Lisa Fullam is an associate professor of moral theology at Jesuit School of Theology in Berkeley. Phyllis Zagano has, to the best of my knowledge, no expertise or training to speak of in the field of moral theology. 

If NCR censored Lisa Fullam's brief response to Zagano (and I don't know that this is why Fullam's comment disappeared, but I can't think of any other reason it would have been expunged), then is this a declaration that truth — truth as ascertained by the human mind and scientific research, working in tandem with theological truth — just doesn't matter in moral discussions, as far as NCR is concerned? 

It's enough just to declare that contraceptives are abortifacients, contra scientific evidence, and if that's believed devoutly enough, end of discussion? 

Does Dr. Zagano really not know that NCR published an article as long ago as 2010 noting that Health Progress, the official journal of the Catholic Health Association, had concluded that Plan B "works only as a contraceptive and does not cause abortions"? If she does know this, why is she writing in 2014 that Plan B is an "abortifacient method" that "make[s] the womb inhospitable to a fertilized egg"?

Is Dr. Zagano also unaware of the summary of the scientific evidence regarding Plan B offered to Commonweal readers by Eduardo Moises PeƱalver in June 2012, in which he states that "the weight of scientific evidence is decidedly against the claim pressed by the Notre Dame complaint (and many Catholic opponents of the mandate) that Plan B 'operates by preventing a fertilized embryo from implanting in the womb'"? And in which he concludes,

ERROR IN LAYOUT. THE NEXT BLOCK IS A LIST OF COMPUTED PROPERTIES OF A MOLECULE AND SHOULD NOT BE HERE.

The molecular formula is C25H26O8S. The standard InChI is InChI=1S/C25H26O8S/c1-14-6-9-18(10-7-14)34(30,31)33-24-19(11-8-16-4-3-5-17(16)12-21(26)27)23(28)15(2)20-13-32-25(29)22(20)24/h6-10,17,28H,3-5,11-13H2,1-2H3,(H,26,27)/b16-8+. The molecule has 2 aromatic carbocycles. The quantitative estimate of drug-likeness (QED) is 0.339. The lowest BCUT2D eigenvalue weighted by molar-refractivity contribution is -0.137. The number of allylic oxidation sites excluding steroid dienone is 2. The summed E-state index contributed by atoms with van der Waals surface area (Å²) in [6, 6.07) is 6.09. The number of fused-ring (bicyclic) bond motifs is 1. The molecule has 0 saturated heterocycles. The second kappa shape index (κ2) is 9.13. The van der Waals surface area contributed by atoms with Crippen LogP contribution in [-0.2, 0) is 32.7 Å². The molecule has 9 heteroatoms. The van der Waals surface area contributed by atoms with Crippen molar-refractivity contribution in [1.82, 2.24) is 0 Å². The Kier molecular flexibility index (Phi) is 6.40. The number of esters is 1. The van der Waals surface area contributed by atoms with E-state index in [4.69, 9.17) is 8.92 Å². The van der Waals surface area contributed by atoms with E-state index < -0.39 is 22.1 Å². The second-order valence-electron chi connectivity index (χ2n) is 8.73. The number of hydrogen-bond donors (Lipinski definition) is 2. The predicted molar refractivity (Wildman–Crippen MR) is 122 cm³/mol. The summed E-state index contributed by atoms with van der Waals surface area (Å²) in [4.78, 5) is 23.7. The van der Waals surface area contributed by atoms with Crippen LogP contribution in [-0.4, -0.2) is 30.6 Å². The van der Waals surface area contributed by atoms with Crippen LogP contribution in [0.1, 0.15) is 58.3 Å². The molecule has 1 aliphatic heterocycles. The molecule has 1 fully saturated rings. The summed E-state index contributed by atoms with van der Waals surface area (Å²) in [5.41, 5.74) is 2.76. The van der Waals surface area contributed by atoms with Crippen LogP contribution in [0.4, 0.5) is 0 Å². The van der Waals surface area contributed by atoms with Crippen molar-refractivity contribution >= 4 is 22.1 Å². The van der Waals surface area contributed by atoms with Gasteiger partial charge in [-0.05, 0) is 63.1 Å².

A second likely reason mandate opponents have blurred the categories between contraception and abortion is more political. Recognizing that lay Catholics (and many non-Catholics) are more in agreement with the Church's teaching an abortion than with its views on contraception, they likely hope that by emphasizing abortion and downplaying contraception, opponents of the mandate can build on the perceived legitimacy of concerns about being required to facilitate abortion. But to the extent that this political calculation contributes to the dynamic underlying the fear that the contraception coverage mandate might someday become an abortion coverage mandate, it seems extremely shortsighted.

I'll repeat my question: does truth just not matter in moral discussions, as far as NCR is concerned? To which I'll add a second and related question: if a moral position has to be propped up by lies reinforced by censorship, is it really a moral position?

P.S. Zagano also claims that when Cardinal Timothy Dolan informed a reporter that contraceptives are "widely available" at 7-11 and all over the place, he was talking about condoms. His interview makes very clear, however, that he and the reporter were talking specifically about the Hobby Lobby case and the claim of Hobby Lobby that in covering women's contraceptive needs Hobby Lobby was violating its corporate conscience.